© 2024 WSHU
NPR News & Classical Music
Play Live Radio
Next Up:
0:00
0:00
0:00 0:00
Available On Air Stations
89.9 FM is currently running on reduced power. 89.9 HD1 and HD2 are off the air. While we work to fix the issue, we recommend downloading the WSHU app.

Party time

Hogarth
/
Wikimedia Commons

It’s party season, or so they tell me. We may be obstinately anti-social for the rest of the year, but between Thanksgiving and New Year, we feel the urge, or even the compulsion, to go to parties, and perhaps even to give one or two.

Parties are hard work for the hosts, and even harder for the guests. Many of us have lost or never had good party-going skills, especially the essential fund of sparkling social small talk. We worry about being dull and, by a certain age, we can’t hear what anyone is saying in a crowded room anyway. Such guests can, as the saying goes, brighten up an event just by leaving it.

In this dilemma, as in so many others, my Bible is Parkinson’s Law, by the great C. Northcote Parkinson, one of the most useful books ever written about how to get along in society. Parkinson recommends the following strategy: arrive at the party forty-five minutes late when the room is full, circulate around from left to right (the natural human flow pattern), avoid the corners where introverts gather, avoid the center of the room, where loud and over-confident people gather, never sit down, never dance and never get into deep conversations with people you see every day.

The latter habit, says Parkinson, is the sure mark of a loser. Having circulated once and spoken to all the guests briefly, linger conspicuously by the door for ten minutes and then quietly slip away. Everybody at the party will remember that you were there, and how sociable you were, but the whole performance should take no more than 30 minutes.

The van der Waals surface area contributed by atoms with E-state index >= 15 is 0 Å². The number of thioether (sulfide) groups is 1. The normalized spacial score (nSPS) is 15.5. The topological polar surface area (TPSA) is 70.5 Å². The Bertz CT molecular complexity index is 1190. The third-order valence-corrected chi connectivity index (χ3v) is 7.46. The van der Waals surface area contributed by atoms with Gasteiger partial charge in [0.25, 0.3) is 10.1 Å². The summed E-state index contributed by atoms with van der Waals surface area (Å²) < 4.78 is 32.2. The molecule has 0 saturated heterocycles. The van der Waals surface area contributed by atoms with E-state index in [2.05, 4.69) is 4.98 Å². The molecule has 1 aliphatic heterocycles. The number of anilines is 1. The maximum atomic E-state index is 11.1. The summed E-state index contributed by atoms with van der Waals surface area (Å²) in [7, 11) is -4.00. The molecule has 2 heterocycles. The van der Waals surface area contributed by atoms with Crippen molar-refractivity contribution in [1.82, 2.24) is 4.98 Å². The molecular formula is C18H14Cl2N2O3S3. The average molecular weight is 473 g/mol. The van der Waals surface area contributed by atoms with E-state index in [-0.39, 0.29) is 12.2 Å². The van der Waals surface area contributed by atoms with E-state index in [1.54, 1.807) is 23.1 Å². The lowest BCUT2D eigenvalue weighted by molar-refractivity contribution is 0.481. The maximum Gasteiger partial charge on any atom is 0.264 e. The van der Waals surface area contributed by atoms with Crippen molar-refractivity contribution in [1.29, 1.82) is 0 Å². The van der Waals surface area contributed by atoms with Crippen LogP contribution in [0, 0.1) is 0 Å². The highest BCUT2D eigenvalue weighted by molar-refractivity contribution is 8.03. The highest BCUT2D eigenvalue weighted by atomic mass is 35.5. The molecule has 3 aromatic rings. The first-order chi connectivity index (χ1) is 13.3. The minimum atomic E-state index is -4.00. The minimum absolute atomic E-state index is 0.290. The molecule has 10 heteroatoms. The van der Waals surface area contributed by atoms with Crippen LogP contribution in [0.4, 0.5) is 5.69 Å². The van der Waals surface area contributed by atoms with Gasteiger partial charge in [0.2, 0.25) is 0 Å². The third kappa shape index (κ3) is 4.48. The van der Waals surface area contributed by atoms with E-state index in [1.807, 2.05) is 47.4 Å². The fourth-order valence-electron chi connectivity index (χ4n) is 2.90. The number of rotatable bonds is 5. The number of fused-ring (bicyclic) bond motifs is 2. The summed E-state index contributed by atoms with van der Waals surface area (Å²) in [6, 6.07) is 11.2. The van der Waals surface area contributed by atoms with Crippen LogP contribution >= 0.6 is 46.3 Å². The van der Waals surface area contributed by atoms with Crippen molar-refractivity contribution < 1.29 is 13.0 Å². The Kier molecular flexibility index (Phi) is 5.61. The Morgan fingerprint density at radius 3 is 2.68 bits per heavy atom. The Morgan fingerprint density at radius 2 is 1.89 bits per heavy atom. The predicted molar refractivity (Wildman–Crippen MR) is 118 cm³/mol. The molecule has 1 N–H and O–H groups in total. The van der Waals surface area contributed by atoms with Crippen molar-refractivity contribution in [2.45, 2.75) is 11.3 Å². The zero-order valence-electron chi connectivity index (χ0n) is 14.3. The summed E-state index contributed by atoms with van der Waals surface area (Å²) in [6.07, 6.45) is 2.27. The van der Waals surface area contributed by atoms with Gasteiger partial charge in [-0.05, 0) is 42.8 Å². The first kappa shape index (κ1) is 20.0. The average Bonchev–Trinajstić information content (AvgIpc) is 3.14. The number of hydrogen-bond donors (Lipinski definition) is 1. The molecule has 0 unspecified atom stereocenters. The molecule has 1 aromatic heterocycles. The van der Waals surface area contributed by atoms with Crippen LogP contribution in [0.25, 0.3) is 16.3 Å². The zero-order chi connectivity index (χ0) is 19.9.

I used to enjoy parties more and stay longer, I can remember (or at least I think I can) parties that started at 11 p.m. on Saturday and ended sometime on Tuesday morning. But I don’t get invited to parties like that anymore, which is probably just as well.

This may be because such Bacchanalian parties no longer exist, at least not out here in the suburbs. They have become shorter, more sober and much less fun. Economically we are back in the age of the robber barons, but socially we are living in a new age of Puritanism, or at least moral Puritanism. Parties and Puritanism don’t go together, as any teenager can tell you.

Smoking and drinking are as essential to a good party as music. The alcohol makes conversation possible while loud music makes it impossible, so that the partygoers can only smile at one another through the smoke and dance with their hands in the air. This total lack of rational communication is essential to any good party. But these modest pleasures are heading for extinction.

Smokers are treated pretty much the way lepers were in the Middle Ages. Effectively, we already have tobacco prohibition, and we may be only a few steps away from the kind of Prohibition that America enjoyed in the 1920s. This is not just about road safety. Alcohol is beginning to attract the same kind of puritanical distaste as smoking. We’ll soon start hearing about passive alcoholism, caused by inhaling a few molecules of Chardonnay in public places. Then the excluded drinkers will have to huddle out in the driveway along with the excluded smokers, which might be the beginning of a much better party.

David began as a print journalist in London and taught at a British university for almost 20 years. He joined WSHU as a weekly commentator in 1992, becoming host of Sunday Matinee in 1996.